Absolutism and Constitutionalism

Topics: Charles I of England, Charles II of England, Louis XIV of France Pages: 8 (2763 words) Published: March 24, 2013
1. Why did monarchs in the late 16th/early 17th centuries need new sources of income? Why did monarchs wish to get their income without the permission of the nobility? 2. Explain the role that each of the following played in the failure of England achieving absolutism, as well as the success of the French: England France · Religion - Religion · Parliament/Tradition - Estates General · Personalities of Leaders - Personalities of Leaders · Trust of Nobility - Trust of nobility

3. Henry IV came to the throne and helped to end the French Wars of Religion. After over 30 years of civil war, France was a wreck politically and economically. To set the stage for absolutism, he and his finance minister, the duke of Sully, needed to strengthen certain aspects of the nation and weaken others. Explain where the following fell into their plans, using the terms in parenthesis in your answer: · power of nobility (parlements)

· increased money for crown (monopolies)
· increased opportunity for economic success (canals, corvee) 4. After Henry IV’s assassination, his 9 year old son Louis XIII became king. Too young to rule, his mother named a brilliant official to serve as his regent. Explain how the following policies show the nature of Richelieu’s “raison d’etat”: · Use of intendants

· Actions in the 30 Years War (1618-1648)
· Treatment of nobles
· Treatment of Huguenots
5. Describe the factors that led to the revolt (known as the Fronde) of the French nobility against the young Louis XIV and Cardinal Mazarin (1649-1652). What lesson did the Fronde teach Louis XIV? How did it help prepare the French people for absolutist rule? Helpful Hints for Reading this Section:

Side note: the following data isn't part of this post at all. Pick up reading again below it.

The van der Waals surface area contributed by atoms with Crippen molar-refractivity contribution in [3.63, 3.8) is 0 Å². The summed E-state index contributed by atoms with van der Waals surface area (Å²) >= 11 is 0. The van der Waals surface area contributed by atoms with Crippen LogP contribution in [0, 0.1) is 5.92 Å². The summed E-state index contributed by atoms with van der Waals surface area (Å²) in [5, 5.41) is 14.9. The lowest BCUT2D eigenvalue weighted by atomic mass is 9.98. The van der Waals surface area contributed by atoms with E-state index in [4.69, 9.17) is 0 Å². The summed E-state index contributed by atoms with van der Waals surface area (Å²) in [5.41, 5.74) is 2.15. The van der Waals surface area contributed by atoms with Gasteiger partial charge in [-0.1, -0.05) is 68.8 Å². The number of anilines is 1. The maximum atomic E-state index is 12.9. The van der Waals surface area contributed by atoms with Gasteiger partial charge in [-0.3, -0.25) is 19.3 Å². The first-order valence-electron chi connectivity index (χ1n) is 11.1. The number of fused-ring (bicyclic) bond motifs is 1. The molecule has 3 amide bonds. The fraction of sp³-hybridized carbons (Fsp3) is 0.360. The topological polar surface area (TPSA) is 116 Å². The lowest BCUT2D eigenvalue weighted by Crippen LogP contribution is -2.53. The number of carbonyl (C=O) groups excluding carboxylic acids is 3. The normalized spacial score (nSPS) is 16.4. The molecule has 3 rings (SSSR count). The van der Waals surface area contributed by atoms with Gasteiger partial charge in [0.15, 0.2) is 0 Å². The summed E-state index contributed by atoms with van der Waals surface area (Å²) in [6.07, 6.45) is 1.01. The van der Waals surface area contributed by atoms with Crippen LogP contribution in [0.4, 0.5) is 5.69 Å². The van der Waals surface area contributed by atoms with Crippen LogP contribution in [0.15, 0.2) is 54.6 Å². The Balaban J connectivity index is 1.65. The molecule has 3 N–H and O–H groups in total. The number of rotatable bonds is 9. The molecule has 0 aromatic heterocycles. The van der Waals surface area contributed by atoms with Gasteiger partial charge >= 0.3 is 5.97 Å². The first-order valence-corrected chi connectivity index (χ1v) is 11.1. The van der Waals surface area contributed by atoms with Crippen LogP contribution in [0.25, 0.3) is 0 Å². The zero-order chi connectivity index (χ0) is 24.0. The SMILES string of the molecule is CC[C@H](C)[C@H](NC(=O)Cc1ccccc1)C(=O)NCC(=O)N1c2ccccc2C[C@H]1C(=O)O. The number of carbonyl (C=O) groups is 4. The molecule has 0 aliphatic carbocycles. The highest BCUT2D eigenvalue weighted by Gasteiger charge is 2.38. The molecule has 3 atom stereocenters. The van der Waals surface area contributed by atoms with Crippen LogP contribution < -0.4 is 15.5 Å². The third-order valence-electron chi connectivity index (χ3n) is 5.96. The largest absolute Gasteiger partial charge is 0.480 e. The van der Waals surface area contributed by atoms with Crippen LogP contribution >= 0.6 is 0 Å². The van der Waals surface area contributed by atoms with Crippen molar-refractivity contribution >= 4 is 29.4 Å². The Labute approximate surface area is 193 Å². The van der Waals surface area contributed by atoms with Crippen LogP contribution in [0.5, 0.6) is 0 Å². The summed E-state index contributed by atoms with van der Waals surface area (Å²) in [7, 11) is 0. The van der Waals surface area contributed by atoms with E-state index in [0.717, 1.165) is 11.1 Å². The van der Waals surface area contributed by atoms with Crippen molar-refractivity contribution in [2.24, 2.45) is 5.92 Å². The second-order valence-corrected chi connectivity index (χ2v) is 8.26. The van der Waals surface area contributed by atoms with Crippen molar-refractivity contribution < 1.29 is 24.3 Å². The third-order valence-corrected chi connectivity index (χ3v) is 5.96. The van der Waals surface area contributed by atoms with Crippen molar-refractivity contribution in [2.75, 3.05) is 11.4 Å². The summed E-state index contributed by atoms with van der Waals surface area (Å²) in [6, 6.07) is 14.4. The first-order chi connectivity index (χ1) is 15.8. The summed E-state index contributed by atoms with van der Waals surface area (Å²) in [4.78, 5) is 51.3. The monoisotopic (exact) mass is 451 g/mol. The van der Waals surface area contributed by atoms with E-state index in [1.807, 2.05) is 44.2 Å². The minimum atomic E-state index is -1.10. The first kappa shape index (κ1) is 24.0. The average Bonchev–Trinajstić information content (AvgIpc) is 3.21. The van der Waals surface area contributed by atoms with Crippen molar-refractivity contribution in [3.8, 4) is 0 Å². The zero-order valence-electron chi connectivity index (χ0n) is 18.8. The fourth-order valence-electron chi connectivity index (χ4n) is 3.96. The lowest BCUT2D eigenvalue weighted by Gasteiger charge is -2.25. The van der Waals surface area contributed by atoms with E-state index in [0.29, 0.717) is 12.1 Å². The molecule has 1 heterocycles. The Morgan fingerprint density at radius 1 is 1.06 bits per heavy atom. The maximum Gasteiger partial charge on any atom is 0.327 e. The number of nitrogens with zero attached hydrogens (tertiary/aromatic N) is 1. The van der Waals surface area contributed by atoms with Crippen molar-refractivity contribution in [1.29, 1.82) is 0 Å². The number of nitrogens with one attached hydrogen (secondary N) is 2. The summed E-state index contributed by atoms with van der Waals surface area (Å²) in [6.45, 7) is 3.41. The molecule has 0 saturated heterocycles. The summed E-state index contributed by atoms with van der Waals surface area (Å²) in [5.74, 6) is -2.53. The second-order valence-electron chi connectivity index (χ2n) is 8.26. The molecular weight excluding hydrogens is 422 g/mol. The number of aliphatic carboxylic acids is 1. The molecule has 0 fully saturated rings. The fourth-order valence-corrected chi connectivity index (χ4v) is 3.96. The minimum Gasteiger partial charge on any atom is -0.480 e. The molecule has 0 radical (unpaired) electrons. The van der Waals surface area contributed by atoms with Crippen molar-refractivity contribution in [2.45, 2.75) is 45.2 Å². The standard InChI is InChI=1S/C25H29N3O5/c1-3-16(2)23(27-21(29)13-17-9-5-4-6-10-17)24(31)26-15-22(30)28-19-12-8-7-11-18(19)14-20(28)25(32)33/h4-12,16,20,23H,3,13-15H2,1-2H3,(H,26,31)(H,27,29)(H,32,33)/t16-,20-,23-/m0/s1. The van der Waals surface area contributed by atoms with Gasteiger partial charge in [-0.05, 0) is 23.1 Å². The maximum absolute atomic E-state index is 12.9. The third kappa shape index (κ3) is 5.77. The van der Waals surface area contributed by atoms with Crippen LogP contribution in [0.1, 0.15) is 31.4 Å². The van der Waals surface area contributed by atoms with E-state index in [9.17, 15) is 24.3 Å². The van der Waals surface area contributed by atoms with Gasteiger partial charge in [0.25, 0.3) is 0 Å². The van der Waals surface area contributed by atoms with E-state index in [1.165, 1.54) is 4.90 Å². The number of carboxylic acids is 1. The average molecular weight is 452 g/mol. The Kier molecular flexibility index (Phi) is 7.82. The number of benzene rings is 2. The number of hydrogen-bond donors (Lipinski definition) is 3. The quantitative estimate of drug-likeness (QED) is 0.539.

o The first part of this reading provides an overview of the two systems of government that developed, and offers you hints as to why they developed as they did. Read this carefully so that many of the details listed in future sections will mean more to you. o There is a big difference between the English Parliament and the French parlements (note difference in spellings). The Parliament (-ia) historically had the ability to declare whether taxes were just (fair) or not, and so the kings/queens always had to go before Parliament whenever they needed money. Parliament, located in London, had the ability to make laws. French parlements (-e) were different in that there were many regional parlements as opposed to one central one, and they lacked the ability to make laws. Rather, the French parlements just had the authority to accept or refuse policies proposed by the monarchy. The French also had the Estates General to serve as its legislature, but it was a medieval creation that never really caught on among the French nobles. It could only meet when it was called into session by the king, and that was very rare (met once between 1618 and 1788). Chapter 13 - England

1. The Policy of Circumvention refers to the various English kings’ efforts to go around, or circumvent, Parliament in their gathering of money for the crown. Explain how each of the following was an effort to raise or save money, and why it angered nobles/members of Parliament: · impositions- These additional custom duties were seen as taxation on imports and exports by Parliament and as requiring parliamentary consent.They angered nobles and members of Parliament because they viewed it as taxation without consent. · selling titles of nobility (think supply and demand-- why would nobles feel like they each had less power if there were more nobles in the nation?)- people did anything they could to get a higher position so of course they would buy titles of nobility and since there were many nobles now, previous...
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